Perhaps the connection between art and technology does also suggest new aesthetic vocabularies. I am thinking the way in which Matthew Fuller, in the book on Software Studies, suggests to think of the art of elegance in programming culture. Based on Donald Knuth’s Literate Programming, Fuller elaborates on elegance as a way to reach out from usual considerations; as a trajectory to new fields also even outsider software. One could say this implies an ecological realization underpinning elegance and software. In Fuller’s words: “A fine example of such elegance would be achieved if a way was found to conjoin the criteria of elegance in programming with constraints on hardware design consonant with ecological principles of nonpollution, minimal energy usage, recyclability or reusability, and the health requirements of hardware fabrication and disposal workers. Good design increasingly demands that elegance follows or at least makes itself open to such a trajectory. The criteria of minimal use of processor cycles already has ecological implications”.

It’s this reaching out, a trajectory of new connections as part of urgent social and political questions that makes any question of materiality of art and technology meaningful; both as bodies of theory and as artistic work.

 

Bibliography

Barad, Karen (2007) Meeting the Universe Halfway: Quantum Physics and the Entanglement of Matter and Meaning. Durham: Duke University Press.

Blanchette, Jean-François (2011) “A Material History of Bits” Journal of the American Society for Information Science and Technology 62(6), pp.1042–1057,

Fuller, Matthew (2010) “Elegance” in Software Studies. A Lexicon, ed. Matthew Fuller. Cambridge, MA: The MIT Press, pp.87-92

Parikka, Jussi (2010) Insect Media: An Archaeology of Animals and Technology. Minneapolis: The University of Minnesota Press.

Pisters, Patricia (2015) “Temporal Explorations in Cosmic Consciousness: Intra-Agential Entanglements and the Neuro-Image” Cultural Studies Review Vol 21, No 2 (2015), special issue on New Materialisms, edited by Ilona Hongisto, Kaisa Kontturi and Milla Tiainen, online at http://epress.lib.uts.edu.au/journals/index.php/csrj/issue/view/334, pp.120-144.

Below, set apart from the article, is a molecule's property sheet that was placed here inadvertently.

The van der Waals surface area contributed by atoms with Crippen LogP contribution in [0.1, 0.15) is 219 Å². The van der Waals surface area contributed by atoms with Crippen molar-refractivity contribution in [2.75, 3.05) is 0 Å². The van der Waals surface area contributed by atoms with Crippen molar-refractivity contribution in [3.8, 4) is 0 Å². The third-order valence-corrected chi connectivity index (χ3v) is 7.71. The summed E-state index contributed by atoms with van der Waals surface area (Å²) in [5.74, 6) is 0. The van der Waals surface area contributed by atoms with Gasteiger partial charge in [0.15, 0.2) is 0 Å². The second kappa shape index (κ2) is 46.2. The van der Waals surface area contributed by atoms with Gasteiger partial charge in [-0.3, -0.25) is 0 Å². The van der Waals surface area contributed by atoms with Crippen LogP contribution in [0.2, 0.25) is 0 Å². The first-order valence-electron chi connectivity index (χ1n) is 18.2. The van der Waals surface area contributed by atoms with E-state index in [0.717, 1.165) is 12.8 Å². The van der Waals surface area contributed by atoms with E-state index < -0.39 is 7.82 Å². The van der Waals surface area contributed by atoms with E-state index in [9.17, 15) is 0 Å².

Plant, Sadie (1997) Zeroes + Ones : Digital Women and the New Technoculture. London: Fourth Estate.

Denials of Service

August 18, 2015 Leave a comment

I wrote a short text on “Denials of Service” for the just released new book There is no software, there are just services. (Meson Press and downloadable as an open access PDF).

The book, edited by Irina Kaldrack and Martina Leeker, asks if software is dead. This is not merely a rehashed Nietzschean proclamation so much as an observation about the current digital industry landscape where “the (re)emergence of the service paradigm […] challenges traditional business and license models as well as modes of media creation and use.” Indeed, perhaps software is replaced by services.  “The short essays in this edited collection discuss how services shift the notion of software, the cultural technique of programming, conditions of labor as well as the ecology and politics of data and how they influence dispositifs of knowledge.”

Meson Press is a recent publishing initiative at Leuphana University, Luneburg. Here’s a short interview with Mercedes Bunz explaining the idea of the Press.